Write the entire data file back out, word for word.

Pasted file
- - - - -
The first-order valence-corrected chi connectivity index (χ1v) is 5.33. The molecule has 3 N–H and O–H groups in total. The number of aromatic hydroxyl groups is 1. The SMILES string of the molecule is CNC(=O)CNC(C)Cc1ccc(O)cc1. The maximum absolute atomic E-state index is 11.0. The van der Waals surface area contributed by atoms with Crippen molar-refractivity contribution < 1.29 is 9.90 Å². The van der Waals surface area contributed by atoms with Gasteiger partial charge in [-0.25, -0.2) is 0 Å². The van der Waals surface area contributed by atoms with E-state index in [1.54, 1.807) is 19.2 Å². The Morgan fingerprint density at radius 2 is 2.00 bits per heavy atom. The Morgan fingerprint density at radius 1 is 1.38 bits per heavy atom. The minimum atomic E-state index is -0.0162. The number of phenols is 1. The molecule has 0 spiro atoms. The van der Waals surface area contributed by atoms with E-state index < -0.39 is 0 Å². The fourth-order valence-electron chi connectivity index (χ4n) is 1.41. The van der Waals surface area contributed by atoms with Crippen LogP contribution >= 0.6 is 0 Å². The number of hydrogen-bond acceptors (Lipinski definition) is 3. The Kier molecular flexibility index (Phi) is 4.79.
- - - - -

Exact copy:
The first-order valence-corrected chi connectivity index (χ1v) is 5.33. The molecule has 3 N–H and O–H groups in total. The number of aromatic hydroxyl groups is 1. The SMILES string of the molecule is CNC(=O)CNC(C)Cc1ccc(O)cc1. The maximum absolute atomic E-state index is 11.0. The van der Waals surface area contributed by atoms with Crippen molar-refractivity contribution < 1.29 is 9.90 Å². The van der Waals surface area contributed by atoms with Gasteiger partial charge in [-0.25, -0.2) is 0 Å². The van der Waals surface area contributed by atoms with E-state index in [1.54, 1.807) is 19.2 Å². The Morgan fingerprint density at radius 2 is 2.00 bits per heavy atom. The Morgan fingerprint density at radius 1 is 1.38 bits per heavy atom. The minimum atomic E-state index is -0.0162. The number of phenols is 1. The molecule has 0 spiro atoms. The van der Waals surface area contributed by atoms with E-state index < -0.39 is 0 Å². The fourth-order valence-electron chi connectivity index (χ4n) is 1.41. The van der Waals surface area contributed by atoms with Crippen LogP contribution >= 0.6 is 0 Å². The number of hydrogen-bond acceptors (Lipinski definition) is 3. The Kier molecular flexibility index (Phi) is 4.79.